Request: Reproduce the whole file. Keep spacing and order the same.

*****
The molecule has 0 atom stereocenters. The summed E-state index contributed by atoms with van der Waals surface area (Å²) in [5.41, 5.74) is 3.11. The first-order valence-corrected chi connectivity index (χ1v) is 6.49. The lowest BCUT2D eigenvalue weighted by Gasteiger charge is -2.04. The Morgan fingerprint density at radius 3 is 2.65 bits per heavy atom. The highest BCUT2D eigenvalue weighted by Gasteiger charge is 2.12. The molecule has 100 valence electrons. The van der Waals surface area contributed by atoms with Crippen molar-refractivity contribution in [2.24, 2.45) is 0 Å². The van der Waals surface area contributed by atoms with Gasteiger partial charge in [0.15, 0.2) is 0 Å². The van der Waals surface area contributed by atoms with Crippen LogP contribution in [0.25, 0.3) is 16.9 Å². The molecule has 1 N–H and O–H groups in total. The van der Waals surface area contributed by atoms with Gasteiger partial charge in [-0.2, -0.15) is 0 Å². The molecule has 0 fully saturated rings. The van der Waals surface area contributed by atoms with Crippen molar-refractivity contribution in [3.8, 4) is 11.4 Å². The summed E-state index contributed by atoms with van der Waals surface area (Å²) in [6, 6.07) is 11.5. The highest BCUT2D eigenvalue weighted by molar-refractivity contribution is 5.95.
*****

The molecule has 0 atom stereocenters. The summed E-state index contributed by atoms with van der Waals surface area (Å²) in [5.41, 5.74) is 3.11. The first-order valence-corrected chi connectivity index (χ1v) is 6.49. The lowest BCUT2D eigenvalue weighted by Gasteiger charge is -2.04. The Morgan fingerprint density at radius 3 is 2.65 bits per heavy atom. The highest BCUT2D eigenvalue weighted by Gasteiger charge is 2.12. The molecule has 100 valence electrons. The van der Waals surface area contributed by atoms with Crippen molar-refractivity contribution in [2.24, 2.45) is 0 Å². The van der Waals surface area contributed by atoms with Gasteiger partial charge in [0.15, 0.2) is 0 Å². The van der Waals surface area contributed by atoms with Crippen LogP contribution in [0.25, 0.3) is 16.9 Å². The molecule has 1 N–H and O–H groups in total. The van der Waals surface area contributed by atoms with Gasteiger partial charge in [-0.2, -0.15) is 0 Å². The molecule has 0 fully saturated rings. The van der Waals surface area contributed by atoms with Crippen molar-refractivity contribution in [3.8, 4) is 11.4 Å². The summed E-state index contributed by atoms with van der Waals surface area (Å²) in [6, 6.07) is 11.5. The highest BCUT2D eigenvalue weighted by molar-refractivity contribution is 5.95.